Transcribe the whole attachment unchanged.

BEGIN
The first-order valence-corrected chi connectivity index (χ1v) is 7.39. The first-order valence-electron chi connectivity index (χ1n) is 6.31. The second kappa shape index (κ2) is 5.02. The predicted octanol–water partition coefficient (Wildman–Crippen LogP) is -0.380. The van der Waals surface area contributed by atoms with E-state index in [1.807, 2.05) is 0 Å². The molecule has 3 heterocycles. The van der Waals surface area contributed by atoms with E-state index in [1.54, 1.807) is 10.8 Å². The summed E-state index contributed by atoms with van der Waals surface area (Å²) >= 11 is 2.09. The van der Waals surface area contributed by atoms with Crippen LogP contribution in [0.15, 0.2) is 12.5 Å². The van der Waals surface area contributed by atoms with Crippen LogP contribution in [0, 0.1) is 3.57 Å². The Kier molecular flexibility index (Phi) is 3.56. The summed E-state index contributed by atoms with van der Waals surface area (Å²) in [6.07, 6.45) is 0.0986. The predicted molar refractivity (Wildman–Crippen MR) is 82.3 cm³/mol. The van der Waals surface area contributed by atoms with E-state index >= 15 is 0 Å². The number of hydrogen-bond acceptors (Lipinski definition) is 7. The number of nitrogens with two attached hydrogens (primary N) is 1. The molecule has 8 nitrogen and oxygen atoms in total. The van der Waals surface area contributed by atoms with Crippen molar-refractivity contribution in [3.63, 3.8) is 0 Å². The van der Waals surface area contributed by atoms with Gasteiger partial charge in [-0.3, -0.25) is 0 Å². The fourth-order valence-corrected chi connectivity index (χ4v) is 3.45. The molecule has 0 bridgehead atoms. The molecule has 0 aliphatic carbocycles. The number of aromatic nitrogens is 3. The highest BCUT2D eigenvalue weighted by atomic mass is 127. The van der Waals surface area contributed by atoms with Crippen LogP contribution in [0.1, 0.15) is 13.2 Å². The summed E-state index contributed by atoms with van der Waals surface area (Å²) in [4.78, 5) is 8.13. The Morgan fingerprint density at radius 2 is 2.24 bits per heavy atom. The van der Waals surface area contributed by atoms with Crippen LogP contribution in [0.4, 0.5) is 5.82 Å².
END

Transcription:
The first-order valence-corrected chi connectivity index (χ1v) is 7.39. The first-order valence-electron chi connectivity index (χ1n) is 6.31. The second kappa shape index (κ2) is 5.02. The predicted octanol–water partition coefficient (Wildman–Crippen LogP) is -0.380. The van der Waals surface area contributed by atoms with E-state index in [1.807, 2.05) is 0 Å². The molecule has 3 heterocycles. The van der Waals surface area contributed by atoms with E-state index in [1.54, 1.807) is 10.8 Å². The summed E-state index contributed by atoms with van der Waals surface area (Å²) >= 11 is 2.09. The van der Waals surface area contributed by atoms with Crippen LogP contribution in [0.15, 0.2) is 12.5 Å². The van der Waals surface area contributed by atoms with Crippen LogP contribution in [0, 0.1) is 3.57 Å². The Kier molecular flexibility index (Phi) is 3.56. The summed E-state index contributed by atoms with van der Waals surface area (Å²) in [6.07, 6.45) is 0.0986. The predicted molar refractivity (Wildman–Crippen MR) is 82.3 cm³/mol. The van der Waals surface area contributed by atoms with E-state index >= 15 is 0 Å². The number of hydrogen-bond acceptors (Lipinski definition) is 7. The number of nitrogens with two attached hydrogens (primary N) is 1. The molecule has 8 nitrogen and oxygen atoms in total. The van der Waals surface area contributed by atoms with Crippen molar-refractivity contribution in [3.63, 3.8) is 0 Å². The van der Waals surface area contributed by atoms with Gasteiger partial charge in [-0.3, -0.25) is 0 Å². The fourth-order valence-corrected chi connectivity index (χ4v) is 3.45. The molecule has 0 bridgehead atoms. The molecule has 0 aliphatic carbocycles. The number of aromatic nitrogens is 3. The highest BCUT2D eigenvalue weighted by atomic mass is 127. The van der Waals surface area contributed by atoms with Crippen LogP contribution in [0.1, 0.15) is 13.2 Å². The summed E-state index contributed by atoms with van der Waals surface area (Å²) in [4.78, 5) is 8.13. The Morgan fingerprint density at radius 2 is 2.24 bits per heavy atom. The van der Waals surface area contributed by atoms with Crippen LogP contribution in [0.4, 0.5) is 5.82 Å².